In an era where the sub-3-hour game is as close to being extinct as the .400 hitter and 30-game winner probably are, Halladay and Lee are throwbacks to a time when pitchers - the really good ones, anyway - would finish what they started in around the same time it takes to watch a movie not starring Charlton Heston.
Halladay and Lee are also reasons, Kaat believes, why the Phillies went into last night's game against Milwaukee leading the NL with only five errors committed thus far, just one by an infielder.
"No question, it's a big advantage to the defense," Kaat, who was with the Phillies from 1976-79, said of efficient pitchers like Halladay and Lee. "If you find a pitcher that works fast and throws strikes, the fielders behind him are going to be more on their toes.
"When I was broadcasting Yankees games, David Wells had a lot of spectacular plays made behind him. Now, the Yankees were a good team anyway, but fielders anticipated the ball was going to be thrown for a strike when Wells was out there. They were always ready to react. But when the count is always going to 3-1, 3-2, and the pitcher is walking around the mound all the time, the fielders aren't on their toes as much."
Kaat, a 16-time Gold Glove winner, said there are reasons why quick-working pitchers have become a rarity. "They go to the mound and, in my opinion, overthink the situation," he said. "But guys like Halladay and Lee, they know what they want to do. They're very confident, they get the ball and they execute."
Even the Halladays and the Lees, however, can't get a game finished in under 2 1/2 hours, though, without some help from the guys with the unenviable job of trying to hit off them.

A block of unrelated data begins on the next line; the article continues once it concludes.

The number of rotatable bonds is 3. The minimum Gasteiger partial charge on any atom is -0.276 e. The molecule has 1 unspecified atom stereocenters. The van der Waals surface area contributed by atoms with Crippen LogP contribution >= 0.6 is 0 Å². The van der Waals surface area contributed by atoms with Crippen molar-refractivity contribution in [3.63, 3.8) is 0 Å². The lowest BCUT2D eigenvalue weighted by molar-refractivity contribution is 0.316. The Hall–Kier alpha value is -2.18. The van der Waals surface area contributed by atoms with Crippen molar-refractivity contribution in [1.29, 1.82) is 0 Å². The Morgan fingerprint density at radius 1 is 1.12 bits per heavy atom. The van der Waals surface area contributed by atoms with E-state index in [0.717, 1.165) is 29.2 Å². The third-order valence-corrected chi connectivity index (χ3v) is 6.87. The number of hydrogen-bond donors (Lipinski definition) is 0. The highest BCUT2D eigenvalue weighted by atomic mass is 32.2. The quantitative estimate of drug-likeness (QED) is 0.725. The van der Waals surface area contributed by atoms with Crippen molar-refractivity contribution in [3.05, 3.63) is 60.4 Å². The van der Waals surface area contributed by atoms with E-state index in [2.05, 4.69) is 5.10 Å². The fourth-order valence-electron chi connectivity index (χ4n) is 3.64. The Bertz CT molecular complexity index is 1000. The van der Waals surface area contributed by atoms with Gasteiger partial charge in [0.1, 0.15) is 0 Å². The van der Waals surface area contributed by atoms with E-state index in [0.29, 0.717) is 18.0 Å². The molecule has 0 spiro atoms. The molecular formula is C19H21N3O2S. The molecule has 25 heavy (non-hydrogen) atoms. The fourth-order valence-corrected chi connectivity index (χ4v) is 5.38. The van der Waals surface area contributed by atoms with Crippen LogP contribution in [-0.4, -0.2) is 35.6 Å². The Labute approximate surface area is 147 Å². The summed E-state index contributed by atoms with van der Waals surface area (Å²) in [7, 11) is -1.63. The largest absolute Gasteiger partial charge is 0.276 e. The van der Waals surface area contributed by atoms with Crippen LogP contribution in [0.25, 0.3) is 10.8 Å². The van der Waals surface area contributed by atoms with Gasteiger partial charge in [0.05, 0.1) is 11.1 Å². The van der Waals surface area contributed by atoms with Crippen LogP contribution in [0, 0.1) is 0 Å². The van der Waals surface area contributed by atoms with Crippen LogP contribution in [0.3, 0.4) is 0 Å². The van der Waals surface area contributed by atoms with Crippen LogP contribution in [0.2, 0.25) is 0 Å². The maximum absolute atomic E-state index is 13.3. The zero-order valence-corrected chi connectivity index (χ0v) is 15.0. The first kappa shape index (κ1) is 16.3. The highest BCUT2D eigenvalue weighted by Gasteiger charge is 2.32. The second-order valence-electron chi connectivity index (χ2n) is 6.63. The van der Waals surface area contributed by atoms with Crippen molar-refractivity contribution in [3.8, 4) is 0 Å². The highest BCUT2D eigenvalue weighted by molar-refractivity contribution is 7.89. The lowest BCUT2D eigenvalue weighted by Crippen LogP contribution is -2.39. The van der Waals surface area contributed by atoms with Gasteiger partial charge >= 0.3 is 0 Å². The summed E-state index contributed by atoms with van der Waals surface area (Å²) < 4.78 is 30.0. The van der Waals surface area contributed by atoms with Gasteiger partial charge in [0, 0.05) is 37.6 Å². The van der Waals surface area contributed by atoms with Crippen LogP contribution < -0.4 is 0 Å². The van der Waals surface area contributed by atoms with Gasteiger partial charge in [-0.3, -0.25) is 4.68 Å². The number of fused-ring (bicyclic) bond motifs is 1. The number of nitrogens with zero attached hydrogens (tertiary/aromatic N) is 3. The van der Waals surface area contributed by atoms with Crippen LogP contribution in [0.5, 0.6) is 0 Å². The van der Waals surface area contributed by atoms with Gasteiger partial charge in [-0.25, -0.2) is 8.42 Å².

"You've got hitters constantly stepping out of the box to readjust their gloves and their wristbands," Kaat said. "They look down at the coach even when there's no situation for a sign.
"Years ago, hitters never stepped out of the box. They'd move a foot and were ready to go. And there are more television breaks now, too."
Bashing ball OK, too
Was it so very long ago that the Phillies lineup was the NL's equivalent of a Murderers' Row? In 2009, four players - Ryan Howard, Chase Utley, Raul Ibanez and Jayson Werth - all cranked 30 or more home runs.
Werth is now a member of the Washington Nationals, Utley is on the disabled list and Howard and Ibanez have only four dingers between them. What was Murderers' Row seems to be engaging in small-ball death by a thousand cuts.
Charlie Manuel disputes convenient designations of his Phillies teams, past and present.
"I hear how we're playing 'small-ball,' but we used to play both," the manager said. "I don't think people even realize that. We'd manufacture runs even when we were hitting a lot of home runs. Bunting is a part of it, but we didn't have to bunt. We'd get [Shane] Victorino and [Jimmy] Rollins on and they'd steal second, even third sometimes. Jayson Werth and Utley were the same way. We always had runners in scoring position.
"We don't want to score just one or two runs," he added. "I'd like to score 20 a night. Not only do I want to beat you, I want to beat you bad. If we can beat you by 25 runs, that's what I want."